Learning from Pixar…from the Inside Out

(note: the following post was originally published on LinkedIn on February 29th, 2016)

Watching Pixar take home the Oscar for Best Animated Film reminded me that we all have loads to learn from Pixar Animation Studios.

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Much has been written and celebrated about their creative process, including in Ed Catmull’s must-read book (‘Creativity Inc.’), but I thought I’d distill and share five lessons I’ve learned from Pixar. Specifically, these are parables I’ve cribbed from their head of development Mary Coleman, whom I was fortunate enough to invite to keynote the recent Kidscreen Summit, which is an annual focus in my industry.

1. Iterate, iterate, iterate….until it’s great. When I first got to know the people at Pixar, what struck me was that they make every film between five and seven times before an audience ever sees it. They call it ‘putting it up on reels,’ the process of editing together the storyboards (think: blueprints) into a cohesive skeletal structure of the film. Storyboards are a lot cheaper than animation and practically beg for revision and improvement – a chance to road test a product. It’s not about appeasing a focus group, but instead about soliciting focused feedback from a small group of trusted experts. Pixar calls it their ‘brain trust’ and it’s a model we can all learn from. Can you try out your product before you have to ‘mass produce’ it or release it out in the ‘the wild?’ Who’s in your brain trust?

2. The devil is in the details, but angels watch from up on high. Nearly every frame of a Pixar film could be hung on the wall as art. If an average Pixar film runs about 100 minutes, and there’s 24 frames per second, that’s 144,000 pieces of wall art per movie. But trying to make every frame perfect would’ve broken Pixar long ago. The key is to focus on what matters to viewers, and what’s different from what anyone else might be doing. The key is balance the details of perfection, with the necessity to actually deliver to the screen (the market). Striking that balance can make or break. Where is that balance point for your project?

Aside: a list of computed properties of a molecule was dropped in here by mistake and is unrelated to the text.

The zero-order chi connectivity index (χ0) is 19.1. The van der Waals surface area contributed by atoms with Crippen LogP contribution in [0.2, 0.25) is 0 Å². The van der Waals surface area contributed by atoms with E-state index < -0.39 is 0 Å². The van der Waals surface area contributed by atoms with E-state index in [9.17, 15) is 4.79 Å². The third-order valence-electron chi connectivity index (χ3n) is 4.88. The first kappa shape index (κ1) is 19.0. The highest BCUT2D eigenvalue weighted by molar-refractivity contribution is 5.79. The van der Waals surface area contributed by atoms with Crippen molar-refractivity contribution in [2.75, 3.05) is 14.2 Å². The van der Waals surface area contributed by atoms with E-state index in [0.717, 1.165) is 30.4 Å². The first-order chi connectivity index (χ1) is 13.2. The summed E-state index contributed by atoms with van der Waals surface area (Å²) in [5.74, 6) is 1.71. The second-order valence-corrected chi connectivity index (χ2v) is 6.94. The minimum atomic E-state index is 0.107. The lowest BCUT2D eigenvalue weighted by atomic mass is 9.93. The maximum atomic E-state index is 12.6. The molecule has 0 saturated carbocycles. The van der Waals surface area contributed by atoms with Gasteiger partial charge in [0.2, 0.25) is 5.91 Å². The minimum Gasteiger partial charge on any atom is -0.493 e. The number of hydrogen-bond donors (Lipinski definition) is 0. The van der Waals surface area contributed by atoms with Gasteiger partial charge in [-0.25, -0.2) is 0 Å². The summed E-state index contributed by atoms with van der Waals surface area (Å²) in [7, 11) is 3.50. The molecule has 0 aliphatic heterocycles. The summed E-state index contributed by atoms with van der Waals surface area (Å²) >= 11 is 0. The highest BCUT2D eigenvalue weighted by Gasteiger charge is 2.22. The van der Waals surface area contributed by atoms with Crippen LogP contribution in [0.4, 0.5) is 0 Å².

3. Story must drive Technology, not the other way around. In business, and in life, we too often see what we called at P&G “a technology looking for a consumer” (i.e. hey, we’ve got this incredible capability, let’s try to sell it to people). It is easy to fall in love with cool technology – such a VR right now – but without a compelling narrative, tech isn’t worth the code it’s written in. At Pixar, the needs of the story push the boundaries of technology – such as making Sulley’s fur fluid enough for him to feel cuddly. If we consider all of the disruptive technology companies today, their tech serves a narrative – Uber gets you a car, Airbnb gets you a bed, and Google gets you, well, pretty much everything you need to know. If the tech feels like magic, you’re probably onto something. If the technology is noticeable, it isn’t magic. When someone espouses the brilliance of their technology, ask yourself if you need to know how the watch works…or just want to know the time.

4. A vision can be singular, but delivery must be collaborative. Pixar calls itself a filmmaker-driven studio. It starts with the director and asks that filmmaker what movie they want to make. Everything else flows from there, including the choice of writer and the development of the script (which is a reverse from the Hollywood norm, where often directors are “attached” to scripts already written). But a director like Pete Docter can’t pull off Inside Out alone. His singular vision inspires a small army of creative and technicians (who often both at the same time) to work together to achieve the vision. Whether it’s a movie, show, product or service, who’s the “director”? Whose singular vision is it?

5. Be about something. In Pete Docter’s acceptance speech, he says, “anyone out there who’s in junior high, high school, working it out, suffering — there are days you’re going to feel sad. You’re going to feel angry. You’re going to feel scared. That’s nothing you can choose. But you can make stuff. Make films. Draw. Write. It will make a world of difference.” Inside Out basically gives a generation of young people permission to be sad, lonely and even depressed. In a consumer culture the sells happiness, that’s a powerful, even revolutionary, message. And all Pixar films are about something more than what’s going on on-screen – Finding Nemo is about over-parenting, Monsters Inc. is about fear, Wall-E is about hope – and they resonate more than other highly accomplished animated films because they speak to a higher purpose. I’ve heard lots of business plans over the years, most focus on making money; but the ones that stand out also are about something bigger than themselves.

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